Great Blue Herons are favorites of mine. They are tough & adaptive survivors. They have survived everything we have thrown at them. They even seem to take sweet revenge by raiding urban koi ponds and in an infamous case here in metro-Atlanta stealing trout off the lines of fishermen on the Chattahoochee River.
But just how good they are at surviving is confirmed by research evidence that birds are surviving descendants of the dinosaurs and Great Blue Herons are poster-birds for these ‘living dinosaurs’: https://www.nationalgeographic.com/science/article/crouching-bird-hidden-dinosaur
I suspect that crayfish would concur with this Jurassic Park likeness.
Among the many reasons I love snapping their picture is their gangly, yet graceful, takeoffs & landings. Maneuvering of the 6’+ wingspan is just plain goofy looking, but they make it work and it makes for interesting action photos.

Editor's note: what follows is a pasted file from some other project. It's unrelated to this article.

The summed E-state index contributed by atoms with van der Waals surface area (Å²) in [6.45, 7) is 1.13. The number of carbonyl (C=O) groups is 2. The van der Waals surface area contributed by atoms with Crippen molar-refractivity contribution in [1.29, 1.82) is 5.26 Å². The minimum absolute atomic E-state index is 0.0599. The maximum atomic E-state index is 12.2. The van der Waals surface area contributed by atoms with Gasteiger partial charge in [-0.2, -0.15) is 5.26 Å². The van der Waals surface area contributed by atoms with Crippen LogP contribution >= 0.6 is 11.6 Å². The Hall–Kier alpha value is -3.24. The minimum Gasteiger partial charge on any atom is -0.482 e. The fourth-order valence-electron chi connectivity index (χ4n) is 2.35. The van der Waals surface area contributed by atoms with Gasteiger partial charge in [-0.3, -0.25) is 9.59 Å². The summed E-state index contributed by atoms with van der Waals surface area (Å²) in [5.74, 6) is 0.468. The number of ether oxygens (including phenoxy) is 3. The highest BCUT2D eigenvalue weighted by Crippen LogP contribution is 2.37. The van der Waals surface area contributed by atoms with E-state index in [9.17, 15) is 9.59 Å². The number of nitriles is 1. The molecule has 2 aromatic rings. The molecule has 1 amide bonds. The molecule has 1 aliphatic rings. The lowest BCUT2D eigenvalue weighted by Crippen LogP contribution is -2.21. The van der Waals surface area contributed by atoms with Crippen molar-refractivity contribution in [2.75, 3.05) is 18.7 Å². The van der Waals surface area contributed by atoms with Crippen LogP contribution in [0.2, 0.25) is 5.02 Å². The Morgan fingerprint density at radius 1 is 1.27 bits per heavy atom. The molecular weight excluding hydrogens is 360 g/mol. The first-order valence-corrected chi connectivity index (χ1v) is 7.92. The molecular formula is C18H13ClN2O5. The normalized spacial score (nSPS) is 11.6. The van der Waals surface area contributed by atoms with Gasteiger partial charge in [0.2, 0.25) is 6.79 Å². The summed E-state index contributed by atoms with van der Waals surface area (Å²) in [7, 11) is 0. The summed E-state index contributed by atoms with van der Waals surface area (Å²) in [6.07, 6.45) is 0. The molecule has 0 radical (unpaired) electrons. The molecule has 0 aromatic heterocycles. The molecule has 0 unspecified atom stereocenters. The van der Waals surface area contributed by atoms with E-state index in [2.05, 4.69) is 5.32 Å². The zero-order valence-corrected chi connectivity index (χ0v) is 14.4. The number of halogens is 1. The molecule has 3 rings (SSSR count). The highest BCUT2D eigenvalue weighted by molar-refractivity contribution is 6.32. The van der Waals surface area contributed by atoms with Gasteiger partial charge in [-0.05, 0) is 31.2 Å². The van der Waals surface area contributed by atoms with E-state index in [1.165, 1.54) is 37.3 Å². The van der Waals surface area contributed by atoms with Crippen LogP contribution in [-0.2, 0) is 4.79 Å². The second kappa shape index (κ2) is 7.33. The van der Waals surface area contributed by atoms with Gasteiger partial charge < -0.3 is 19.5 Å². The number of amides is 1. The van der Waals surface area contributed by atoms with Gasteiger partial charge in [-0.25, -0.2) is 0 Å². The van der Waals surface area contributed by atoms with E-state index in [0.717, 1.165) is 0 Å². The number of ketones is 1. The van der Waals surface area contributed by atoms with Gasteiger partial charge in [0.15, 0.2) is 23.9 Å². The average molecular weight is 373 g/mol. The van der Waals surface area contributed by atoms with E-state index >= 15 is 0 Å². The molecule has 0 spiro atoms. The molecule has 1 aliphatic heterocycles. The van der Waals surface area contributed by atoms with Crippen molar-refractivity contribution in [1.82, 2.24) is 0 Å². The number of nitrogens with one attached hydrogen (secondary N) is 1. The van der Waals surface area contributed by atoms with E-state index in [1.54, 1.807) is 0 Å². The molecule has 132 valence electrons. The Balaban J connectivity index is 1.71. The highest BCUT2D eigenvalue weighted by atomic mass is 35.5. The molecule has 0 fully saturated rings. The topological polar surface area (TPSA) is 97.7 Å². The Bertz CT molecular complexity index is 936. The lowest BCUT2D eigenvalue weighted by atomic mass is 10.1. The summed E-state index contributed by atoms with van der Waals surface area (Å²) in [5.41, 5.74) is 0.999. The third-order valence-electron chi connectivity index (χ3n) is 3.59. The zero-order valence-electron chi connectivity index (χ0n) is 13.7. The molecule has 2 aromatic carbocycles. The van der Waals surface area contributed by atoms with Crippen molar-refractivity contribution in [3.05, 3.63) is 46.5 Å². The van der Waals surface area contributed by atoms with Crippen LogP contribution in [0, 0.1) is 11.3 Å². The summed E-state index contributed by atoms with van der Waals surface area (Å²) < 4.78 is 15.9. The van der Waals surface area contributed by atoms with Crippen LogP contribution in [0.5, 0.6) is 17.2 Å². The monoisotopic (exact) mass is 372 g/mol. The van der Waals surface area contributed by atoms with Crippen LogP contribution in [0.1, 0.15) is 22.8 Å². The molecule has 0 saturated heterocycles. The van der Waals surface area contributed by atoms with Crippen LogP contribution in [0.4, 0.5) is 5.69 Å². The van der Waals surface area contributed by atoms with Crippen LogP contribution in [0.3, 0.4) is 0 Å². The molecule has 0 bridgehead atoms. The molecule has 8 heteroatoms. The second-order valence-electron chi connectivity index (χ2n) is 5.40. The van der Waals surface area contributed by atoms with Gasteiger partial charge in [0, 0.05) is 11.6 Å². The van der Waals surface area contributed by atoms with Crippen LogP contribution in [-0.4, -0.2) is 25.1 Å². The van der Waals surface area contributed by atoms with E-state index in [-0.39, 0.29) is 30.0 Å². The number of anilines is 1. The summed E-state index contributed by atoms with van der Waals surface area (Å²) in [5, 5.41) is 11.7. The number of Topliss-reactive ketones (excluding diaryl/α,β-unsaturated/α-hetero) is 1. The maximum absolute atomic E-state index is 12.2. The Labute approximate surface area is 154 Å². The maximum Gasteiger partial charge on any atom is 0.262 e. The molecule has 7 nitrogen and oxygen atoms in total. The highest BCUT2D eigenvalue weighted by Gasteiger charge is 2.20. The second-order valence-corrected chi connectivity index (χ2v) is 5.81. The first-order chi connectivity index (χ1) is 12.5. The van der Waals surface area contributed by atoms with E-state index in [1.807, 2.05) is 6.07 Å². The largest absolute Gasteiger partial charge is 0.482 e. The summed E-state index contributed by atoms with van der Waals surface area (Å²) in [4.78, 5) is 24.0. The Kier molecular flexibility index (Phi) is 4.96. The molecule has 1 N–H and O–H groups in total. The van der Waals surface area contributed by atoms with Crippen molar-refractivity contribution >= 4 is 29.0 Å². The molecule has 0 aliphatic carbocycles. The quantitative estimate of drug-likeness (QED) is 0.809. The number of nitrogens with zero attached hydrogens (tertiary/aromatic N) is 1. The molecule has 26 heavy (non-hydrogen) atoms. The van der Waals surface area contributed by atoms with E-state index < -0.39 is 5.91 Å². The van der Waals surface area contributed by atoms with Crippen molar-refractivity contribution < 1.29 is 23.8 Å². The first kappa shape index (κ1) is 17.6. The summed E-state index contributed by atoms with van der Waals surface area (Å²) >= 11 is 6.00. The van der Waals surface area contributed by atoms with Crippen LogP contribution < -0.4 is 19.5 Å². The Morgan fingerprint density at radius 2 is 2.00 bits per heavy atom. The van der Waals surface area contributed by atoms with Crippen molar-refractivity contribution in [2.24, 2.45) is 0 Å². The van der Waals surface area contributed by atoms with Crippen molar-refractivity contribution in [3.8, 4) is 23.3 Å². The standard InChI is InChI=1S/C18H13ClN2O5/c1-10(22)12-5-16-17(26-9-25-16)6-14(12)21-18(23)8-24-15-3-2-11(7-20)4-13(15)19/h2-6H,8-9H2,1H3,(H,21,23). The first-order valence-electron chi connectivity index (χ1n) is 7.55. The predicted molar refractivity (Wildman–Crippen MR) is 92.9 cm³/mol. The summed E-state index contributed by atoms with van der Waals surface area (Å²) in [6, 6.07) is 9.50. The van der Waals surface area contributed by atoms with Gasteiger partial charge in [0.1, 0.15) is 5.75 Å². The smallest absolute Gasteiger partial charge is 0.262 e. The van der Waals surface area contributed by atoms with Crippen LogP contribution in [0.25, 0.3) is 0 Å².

As gangly as their takeoffs and landings are their stalking and spearing of prey is anything but. It is surgical in method and precision.
And to add to the photographic treat is their ‘toss and pop’ gulping style.
Another piece of evidence that Great Blues are survivors is the fact that their population numbers increased across their North American range. There is an exception and not surprisingly it involves the ongoing, manmade travesty in the Everglades. The Great White form population of Great Blue Herons is declining rapidly in south Florida. At the current rate of decline they will soon be listed as threatened if not endangered. Another casualty in the effort to turn these once majestic wetlands into ‘productive use’.
These photographs and video were shot with the OM Digital Systems OM-1 and Olympus M.Zuiko 150-400 F4.5 TC 1.25X Pro telephoto lens.